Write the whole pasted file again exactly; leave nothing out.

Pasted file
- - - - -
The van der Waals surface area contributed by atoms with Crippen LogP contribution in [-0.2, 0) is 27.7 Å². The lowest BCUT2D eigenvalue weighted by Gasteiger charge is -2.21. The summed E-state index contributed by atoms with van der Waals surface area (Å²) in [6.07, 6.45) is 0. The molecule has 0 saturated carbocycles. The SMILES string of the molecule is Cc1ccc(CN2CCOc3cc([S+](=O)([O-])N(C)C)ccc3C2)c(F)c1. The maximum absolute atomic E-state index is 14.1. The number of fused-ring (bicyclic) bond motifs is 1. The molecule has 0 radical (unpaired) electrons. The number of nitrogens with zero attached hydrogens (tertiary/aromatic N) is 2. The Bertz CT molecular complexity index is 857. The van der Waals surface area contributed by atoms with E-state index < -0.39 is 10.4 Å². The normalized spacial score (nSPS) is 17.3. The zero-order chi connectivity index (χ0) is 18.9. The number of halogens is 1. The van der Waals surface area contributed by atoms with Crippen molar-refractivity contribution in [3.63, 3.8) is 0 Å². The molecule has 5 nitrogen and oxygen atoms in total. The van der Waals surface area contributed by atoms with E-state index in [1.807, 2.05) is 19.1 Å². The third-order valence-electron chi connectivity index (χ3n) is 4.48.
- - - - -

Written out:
The van der Waals surface area contributed by atoms with Crippen LogP contribution in [-0.2, 0) is 27.7 Å². The lowest BCUT2D eigenvalue weighted by Gasteiger charge is -2.21. The summed E-state index contributed by atoms with van der Waals surface area (Å²) in [6.07, 6.45) is 0. The molecule has 0 saturated carbocycles. The SMILES string of the molecule is Cc1ccc(CN2CCOc3cc([S+](=O)([O-])N(C)C)ccc3C2)c(F)c1. The maximum absolute atomic E-state index is 14.1. The number of fused-ring (bicyclic) bond motifs is 1. The molecule has 0 radical (unpaired) electrons. The number of nitrogens with zero attached hydrogens (tertiary/aromatic N) is 2. The Bertz CT molecular complexity index is 857. The van der Waals surface area contributed by atoms with E-state index < -0.39 is 10.4 Å². The normalized spacial score (nSPS) is 17.3. The zero-order chi connectivity index (χ0) is 18.9. The number of halogens is 1. The van der Waals surface area contributed by atoms with Crippen molar-refractivity contribution in [3.63, 3.8) is 0 Å². The molecule has 5 nitrogen and oxygen atoms in total. The van der Waals surface area contributed by atoms with E-state index in [1.807, 2.05) is 19.1 Å². The third-order valence-electron chi connectivity index (χ3n) is 4.48.